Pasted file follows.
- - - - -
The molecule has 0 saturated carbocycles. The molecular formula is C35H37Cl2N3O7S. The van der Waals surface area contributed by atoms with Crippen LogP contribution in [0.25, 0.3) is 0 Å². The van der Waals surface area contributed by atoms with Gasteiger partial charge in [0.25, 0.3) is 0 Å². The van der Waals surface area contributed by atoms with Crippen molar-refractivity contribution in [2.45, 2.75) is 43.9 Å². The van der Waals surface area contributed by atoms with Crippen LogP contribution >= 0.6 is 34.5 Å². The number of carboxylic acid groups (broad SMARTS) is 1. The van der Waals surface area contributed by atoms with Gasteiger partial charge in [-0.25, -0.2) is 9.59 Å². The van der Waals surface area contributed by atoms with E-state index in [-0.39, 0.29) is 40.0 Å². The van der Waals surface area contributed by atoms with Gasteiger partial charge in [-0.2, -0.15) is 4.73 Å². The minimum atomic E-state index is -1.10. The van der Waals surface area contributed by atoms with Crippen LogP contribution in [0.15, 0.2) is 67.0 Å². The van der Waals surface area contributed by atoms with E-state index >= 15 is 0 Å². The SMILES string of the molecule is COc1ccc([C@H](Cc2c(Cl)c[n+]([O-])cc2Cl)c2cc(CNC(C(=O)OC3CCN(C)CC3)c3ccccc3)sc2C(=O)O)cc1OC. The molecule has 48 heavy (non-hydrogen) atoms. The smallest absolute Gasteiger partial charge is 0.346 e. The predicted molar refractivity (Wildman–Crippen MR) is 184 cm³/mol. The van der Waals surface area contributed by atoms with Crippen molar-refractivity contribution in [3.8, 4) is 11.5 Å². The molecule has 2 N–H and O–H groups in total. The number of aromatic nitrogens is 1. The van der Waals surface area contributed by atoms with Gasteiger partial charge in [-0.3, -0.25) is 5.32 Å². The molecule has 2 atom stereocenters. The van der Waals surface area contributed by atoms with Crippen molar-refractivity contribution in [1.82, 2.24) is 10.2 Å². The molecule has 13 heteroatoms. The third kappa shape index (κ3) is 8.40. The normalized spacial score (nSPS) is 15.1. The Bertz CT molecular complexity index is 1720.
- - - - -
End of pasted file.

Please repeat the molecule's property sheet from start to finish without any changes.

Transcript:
The molecule has 0 saturated carbocycles. The molecular formula is C35H37Cl2N3O7S. The van der Waals surface area contributed by atoms with Crippen LogP contribution in [0.25, 0.3) is 0 Å². The van der Waals surface area contributed by atoms with Gasteiger partial charge in [0.25, 0.3) is 0 Å². The van der Waals surface area contributed by atoms with Crippen molar-refractivity contribution in [2.45, 2.75) is 43.9 Å². The van der Waals surface area contributed by atoms with Crippen LogP contribution >= 0.6 is 34.5 Å². The number of carboxylic acid groups (broad SMARTS) is 1. The van der Waals surface area contributed by atoms with Gasteiger partial charge in [-0.25, -0.2) is 9.59 Å². The van der Waals surface area contributed by atoms with E-state index in [-0.39, 0.29) is 40.0 Å². The van der Waals surface area contributed by atoms with Gasteiger partial charge in [-0.2, -0.15) is 4.73 Å². The minimum atomic E-state index is -1.10. The van der Waals surface area contributed by atoms with Crippen LogP contribution in [0.15, 0.2) is 67.0 Å². The van der Waals surface area contributed by atoms with E-state index >= 15 is 0 Å². The SMILES string of the molecule is COc1ccc([C@H](Cc2c(Cl)c[n+]([O-])cc2Cl)c2cc(CNC(C(=O)OC3CCN(C)CC3)c3ccccc3)sc2C(=O)O)cc1OC. The molecule has 48 heavy (non-hydrogen) atoms. The smallest absolute Gasteiger partial charge is 0.346 e. The predicted molar refractivity (Wildman–Crippen MR) is 184 cm³/mol. The van der Waals surface area contributed by atoms with Crippen molar-refractivity contribution in [3.8, 4) is 11.5 Å². The molecule has 2 N–H and O–H groups in total. The number of aromatic nitrogens is 1. The van der Waals surface area contributed by atoms with Gasteiger partial charge in [-0.3, -0.25) is 5.32 Å². The molecule has 2 atom stereocenters. The van der Waals surface area contributed by atoms with Crippen molar-refractivity contribution in [1.82, 2.24) is 10.2 Å². The molecule has 13 heteroatoms. The third kappa shape index (κ3) is 8.40. The normalized spacial score (nSPS) is 15.1. The Bertz CT molecular complexity index is 1720.